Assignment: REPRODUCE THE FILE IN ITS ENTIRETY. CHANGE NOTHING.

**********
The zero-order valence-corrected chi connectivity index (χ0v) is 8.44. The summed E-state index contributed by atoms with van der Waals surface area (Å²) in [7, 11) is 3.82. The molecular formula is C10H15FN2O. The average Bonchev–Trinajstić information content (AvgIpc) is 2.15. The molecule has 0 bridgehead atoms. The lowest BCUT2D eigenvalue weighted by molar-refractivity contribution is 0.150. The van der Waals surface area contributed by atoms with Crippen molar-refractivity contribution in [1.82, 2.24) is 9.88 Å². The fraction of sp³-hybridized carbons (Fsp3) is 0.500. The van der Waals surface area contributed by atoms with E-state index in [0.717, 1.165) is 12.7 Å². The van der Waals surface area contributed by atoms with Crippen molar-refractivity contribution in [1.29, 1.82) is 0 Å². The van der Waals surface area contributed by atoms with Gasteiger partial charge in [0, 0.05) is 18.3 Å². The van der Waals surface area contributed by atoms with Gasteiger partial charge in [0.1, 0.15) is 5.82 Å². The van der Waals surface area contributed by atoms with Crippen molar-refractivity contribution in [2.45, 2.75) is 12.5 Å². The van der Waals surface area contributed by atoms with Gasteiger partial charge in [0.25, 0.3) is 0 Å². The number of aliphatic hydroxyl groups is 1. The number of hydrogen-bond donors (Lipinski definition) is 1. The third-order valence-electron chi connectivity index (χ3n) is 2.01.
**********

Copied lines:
The zero-order valence-corrected chi connectivity index (χ0v) is 8.44. The summed E-state index contributed by atoms with van der Waals surface area (Å²) in [7, 11) is 3.82. The molecular formula is C10H15FN2O. The average Bonchev–Trinajstić information content (AvgIpc) is 2.15. The molecule has 0 bridgehead atoms. The lowest BCUT2D eigenvalue weighted by molar-refractivity contribution is 0.150. The van der Waals surface area contributed by atoms with Crippen molar-refractivity contribution in [1.82, 2.24) is 9.88 Å². The fraction of sp³-hybridized carbons (Fsp3) is 0.500. The van der Waals surface area contributed by atoms with E-state index in [0.717, 1.165) is 12.7 Å². The van der Waals surface area contributed by atoms with Crippen molar-refractivity contribution in [1.29, 1.82) is 0 Å². The van der Waals surface area contributed by atoms with Gasteiger partial charge in [0, 0.05) is 18.3 Å². The van der Waals surface area contributed by atoms with Gasteiger partial charge in [0.1, 0.15) is 5.82 Å². The van der Waals surface area contributed by atoms with Crippen molar-refractivity contribution in [2.45, 2.75) is 12.5 Å². The van der Waals surface area contributed by atoms with Gasteiger partial charge in [0.25, 0.3) is 0 Å². The number of aliphatic hydroxyl groups is 1. The number of hydrogen-bond donors (Lipinski definition) is 1. The third-order valence-electron chi connectivity index (χ3n) is 2.01.